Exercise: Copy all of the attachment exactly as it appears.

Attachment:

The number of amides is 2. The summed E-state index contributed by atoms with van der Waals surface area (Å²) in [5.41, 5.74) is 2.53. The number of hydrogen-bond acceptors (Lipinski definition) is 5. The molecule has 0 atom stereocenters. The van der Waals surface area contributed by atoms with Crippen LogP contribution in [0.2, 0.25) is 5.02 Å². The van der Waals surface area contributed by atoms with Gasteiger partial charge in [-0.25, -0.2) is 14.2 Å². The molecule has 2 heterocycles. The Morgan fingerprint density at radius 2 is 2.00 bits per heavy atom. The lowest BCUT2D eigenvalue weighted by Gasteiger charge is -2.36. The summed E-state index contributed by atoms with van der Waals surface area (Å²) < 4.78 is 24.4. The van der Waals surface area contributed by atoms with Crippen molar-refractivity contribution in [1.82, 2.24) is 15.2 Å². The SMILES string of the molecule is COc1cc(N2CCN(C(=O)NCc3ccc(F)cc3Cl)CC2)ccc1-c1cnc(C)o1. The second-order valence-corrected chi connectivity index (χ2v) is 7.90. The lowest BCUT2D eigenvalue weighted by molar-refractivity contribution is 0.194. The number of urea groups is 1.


The number of amides is 2. The summed E-state index contributed by atoms with van der Waals surface area (Å²) in [5.41, 5.74) is 2.53. The number of hydrogen-bond acceptors (Lipinski definition) is 5. The molecule has 0 atom stereocenters. The van der Waals surface area contributed by atoms with Crippen LogP contribution in [0.2, 0.25) is 5.02 Å². The van der Waals surface area contributed by atoms with Gasteiger partial charge in [-0.25, -0.2) is 14.2 Å². The molecule has 2 heterocycles. The Morgan fingerprint density at radius 2 is 2.00 bits per heavy atom. The lowest BCUT2D eigenvalue weighted by Gasteiger charge is -2.36. The summed E-state index contributed by atoms with van der Waals surface area (Å²) < 4.78 is 24.4. The van der Waals surface area contributed by atoms with Crippen molar-refractivity contribution in [1.82, 2.24) is 15.2 Å². The SMILES string of the molecule is COc1cc(N2CCN(C(=O)NCc3ccc(F)cc3Cl)CC2)ccc1-c1cnc(C)o1. The second-order valence-corrected chi connectivity index (χ2v) is 7.90. The lowest BCUT2D eigenvalue weighted by molar-refractivity contribution is 0.194. The number of urea groups is 1.